DSLRguide has been one of my favorite channels since I started messing around in YouTube. Back to front, you can really see the progression of his work as he’s continued to put content out there. He shoots a lot of his material with an entry level Canon T3i, and still comes away with some beautifully constructed and graded videos.
It’s not just the visual element I’m into, though. Most of his videos take an almost blog-like format, not a vlog as people know vlogs to be today, but more of an essay-like style, where he starts with an idea and tailors the entire video to explain it. The material ranges anywhere from How To Edit Videos (for Beginners) to not as simple as ‘follow your dreams’, and the variance is great – it means that I can keep coming back to this channel whether I want to pick up some new tricks or not. But he posted a great video recently on the struggle of inspiration and how artists constructively use discontentment to reach the gem in the rough. I’ve gone ahead and shared it above so you guys can give it a watch yourself if you like.
I feel as though artists and people living and working in creative circles definitely do have this funny relationship with discontentment. I think it’s important to step back from your work once in a while, take a look at what you’ve finished, and be happy with what you created. This end product – this poem, this video, this picture, this story – that’s you, condensed into a form outside yourself, rife with the emotion you carried through the process of creating, and here for posterity now. You made this. Be proud. But at the same time, that voice inside that demands that we express ourselves somehow almost necessitates that we not stay too long in that state of contentment – that we need to get out there and start making our next big thing. That we tear down our monuments and build something finer. That we shred stories because we can do it better this time.
It’s this beautiful vicious circle that leads you to better things if you choose to ride those waves instead of getting washed along with the tide.
So yeah. Do it.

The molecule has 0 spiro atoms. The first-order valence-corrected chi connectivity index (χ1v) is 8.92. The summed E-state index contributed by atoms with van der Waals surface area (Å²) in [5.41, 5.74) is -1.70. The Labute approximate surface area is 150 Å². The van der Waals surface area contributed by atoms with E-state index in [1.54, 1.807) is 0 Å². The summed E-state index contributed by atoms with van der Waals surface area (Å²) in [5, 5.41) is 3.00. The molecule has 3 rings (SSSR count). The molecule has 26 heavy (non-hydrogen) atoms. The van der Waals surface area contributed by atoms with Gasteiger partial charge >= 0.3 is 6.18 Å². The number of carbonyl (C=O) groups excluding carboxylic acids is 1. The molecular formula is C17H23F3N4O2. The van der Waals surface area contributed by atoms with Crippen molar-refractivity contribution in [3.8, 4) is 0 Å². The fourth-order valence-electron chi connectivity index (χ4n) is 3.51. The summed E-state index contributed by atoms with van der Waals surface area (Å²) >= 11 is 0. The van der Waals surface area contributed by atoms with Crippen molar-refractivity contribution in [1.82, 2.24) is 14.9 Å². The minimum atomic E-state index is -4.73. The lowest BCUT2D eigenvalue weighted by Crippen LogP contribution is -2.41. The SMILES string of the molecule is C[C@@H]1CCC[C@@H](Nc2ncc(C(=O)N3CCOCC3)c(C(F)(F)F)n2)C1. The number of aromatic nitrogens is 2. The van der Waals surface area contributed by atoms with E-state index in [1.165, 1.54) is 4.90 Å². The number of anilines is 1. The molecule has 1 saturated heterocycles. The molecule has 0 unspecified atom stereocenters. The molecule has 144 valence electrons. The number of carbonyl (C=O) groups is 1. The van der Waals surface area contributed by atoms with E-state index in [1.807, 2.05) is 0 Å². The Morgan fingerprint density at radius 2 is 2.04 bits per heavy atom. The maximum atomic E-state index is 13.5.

…and I get it, but it still sounds kind of gross sometimes.
Why am I thinking about creamy paper? Well, I started journaling in earnest the other day, despite what I said in this post from August of last year. Maybe I’m just in a different head space now. I don’t know. I talked a lot about how there was so much minutia that I’d have to lay out on a page – that I’d just end up boring myself over the sheer amount of nothing I’d be committing to what’s basically now written history. But I’m reading that now and thinking about how much we forget with every day.
As human beings, we’re all, at least, acutely aware of the fact that we don’t retain everything. But if you sit back and think about the sheer amount of dust that’s piled away in that head of yours, it’s all a little bit staggering. And I sort of rage against that aspect of, well, being, by making videos – committing certain memories into visual containers, and stringing them together into projects that I want to share with people.
But you can’t save everything. And the amount of video it would take to even try would be exhausting. Hell, just look at vloggers dropping in and out of the Youtube game nowadays.
I think my problem was that I was thinking of a handwritten journal as something for posterity outside of myself first and foremost. And while I do think it’s true that all writers write with even a subconscious want for someone to read their work outside of themselves, I’m thinking more and more recently that I do want to do this for me.